He followed with "Give It to You," a song that references making women sweat and making them wet. And it seemed to work on a literal level. I'm sure I saw a few orgasms happen before my eyes, but I lacked the wherewithal to confirm these suspicions.

Knight next broke into a remix of "Step by Step" and had the audience sing all five steps (1. We can have lots of fun 2. There's so much we can do 3. It's just you and me 4. I can give you more 5. Don't you know that the time has arrived?).

Judging by the applause -- or lack thereof -- after he sang a new solo song called "Close My Eyes," it was obvious these ladies wanted New Kids and only New Kids.

So what's a performer to do? Pay the piper, of course. He sat down on his Korg Triton keyboard and went into a slightly out-of-tune, off-key version of "Valentine Girl," the B-side to the "Step By Step" single. Still hanging tough after all these years.

Before the show, I caught up with Knight. How does it feel to be trapped in a time warp, to be forced to relive days much more glorious than today, amid surroundings much less auspicious? "I try not to let my fans or let people dictate what I sing," he says. Asked if he is embarrassed to belt out New Kids songs, he responded, "I sing them every night."

The year 2004 marks the 20th anniversary of the birth of NKOTB and the tenth anniversary of their demise. But this year has been decent to Knight, who emerged into the spotlight once again, if somewhat tentatively, both because of his role on the VH1 has-been reality TV show The Surreal Life, and for the remixed and revamped NKOTB double disc put out by Universal, called Jordan Knight Performs NKOTB.

"That was something I did in between time, like a hobby, not really for any kind of big promotion," he says of the backward-looking album. "Universal wanted to put it out, so I was like, 'Whatever, go ahead.' "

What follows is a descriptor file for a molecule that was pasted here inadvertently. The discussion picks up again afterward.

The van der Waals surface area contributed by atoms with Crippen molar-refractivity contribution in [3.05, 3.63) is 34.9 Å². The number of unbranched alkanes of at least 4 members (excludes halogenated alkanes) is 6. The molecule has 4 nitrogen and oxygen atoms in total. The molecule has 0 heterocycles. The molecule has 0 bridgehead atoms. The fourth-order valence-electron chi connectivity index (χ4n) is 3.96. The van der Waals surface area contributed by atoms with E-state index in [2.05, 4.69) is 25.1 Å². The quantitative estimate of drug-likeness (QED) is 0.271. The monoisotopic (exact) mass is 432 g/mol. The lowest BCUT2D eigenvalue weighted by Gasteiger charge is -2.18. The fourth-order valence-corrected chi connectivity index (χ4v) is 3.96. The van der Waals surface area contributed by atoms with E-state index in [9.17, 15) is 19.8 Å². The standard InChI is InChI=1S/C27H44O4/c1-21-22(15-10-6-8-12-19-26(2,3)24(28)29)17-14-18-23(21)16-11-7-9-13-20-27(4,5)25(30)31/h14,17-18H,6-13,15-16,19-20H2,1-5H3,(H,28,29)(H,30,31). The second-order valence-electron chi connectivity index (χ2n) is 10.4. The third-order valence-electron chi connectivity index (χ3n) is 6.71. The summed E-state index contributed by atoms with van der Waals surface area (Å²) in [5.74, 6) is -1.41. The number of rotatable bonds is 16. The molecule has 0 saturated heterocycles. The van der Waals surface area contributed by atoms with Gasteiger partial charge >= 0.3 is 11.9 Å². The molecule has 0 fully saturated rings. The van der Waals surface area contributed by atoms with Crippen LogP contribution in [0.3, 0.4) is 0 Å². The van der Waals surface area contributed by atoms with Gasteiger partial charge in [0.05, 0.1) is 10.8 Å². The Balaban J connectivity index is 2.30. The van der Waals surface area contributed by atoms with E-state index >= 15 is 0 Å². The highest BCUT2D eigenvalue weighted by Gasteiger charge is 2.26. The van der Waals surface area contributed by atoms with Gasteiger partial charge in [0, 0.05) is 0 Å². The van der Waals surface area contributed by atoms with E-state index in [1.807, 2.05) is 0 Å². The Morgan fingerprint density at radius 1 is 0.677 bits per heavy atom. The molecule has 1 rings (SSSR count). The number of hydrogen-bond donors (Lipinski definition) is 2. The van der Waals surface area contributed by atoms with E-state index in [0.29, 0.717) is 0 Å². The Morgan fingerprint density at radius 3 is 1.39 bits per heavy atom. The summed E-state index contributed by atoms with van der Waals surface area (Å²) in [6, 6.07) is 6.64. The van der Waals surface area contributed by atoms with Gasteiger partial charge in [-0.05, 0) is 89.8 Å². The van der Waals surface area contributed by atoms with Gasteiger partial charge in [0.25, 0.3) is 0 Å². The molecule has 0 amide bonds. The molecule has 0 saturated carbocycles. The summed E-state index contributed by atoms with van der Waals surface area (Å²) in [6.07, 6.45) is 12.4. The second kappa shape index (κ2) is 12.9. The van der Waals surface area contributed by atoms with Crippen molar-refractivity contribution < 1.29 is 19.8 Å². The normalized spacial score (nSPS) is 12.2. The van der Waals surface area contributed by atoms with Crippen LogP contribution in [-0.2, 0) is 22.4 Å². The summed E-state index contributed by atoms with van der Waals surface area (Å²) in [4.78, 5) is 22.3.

The singer's falsetto voice, once a favorite with the girls, has deepened and matured, but that doesn't mean he couldn't do the old songs. "I was doing a lot of the songs over, just to do them over," he says.

He's more eager to talk about his upcoming solo project, the March 2005 release On the Inside, which features the single "Try," a breakup song written when, he says, "there was a little shaky ground" between him and his girlfriend of ten years, who is also the mother of his five-year-old boy. "I'm older and in control of everything I sing now," he says of his new approach and the maturation of the themes in his music. "When I was younger, all the lyrics I sang were really sugary. The content of my lyrics has changed." Sadly, Knight should "Try" again -- the tone of the cut sounds like bad R. Kelly-style R&B. But Knight blames the system for the song's failure to draw more than 80 people out to see him. "Some people at the radio stations are really closed-minded and they only think certain formulas work," he says. "They don't think out of the box."

But it's not just radio programmers who can't think outside the box. Neither can Jordan Knight's fans. And the box he is in is stamped "1989" and filled with other stuff like prom dresses, high school yearbooks and pictures of younger, trimmer versions of their owners frolicking on spring break beaches without a care in the world. That's Knight's box, "4ever and ever," as it's scrawled in the yearbook pages.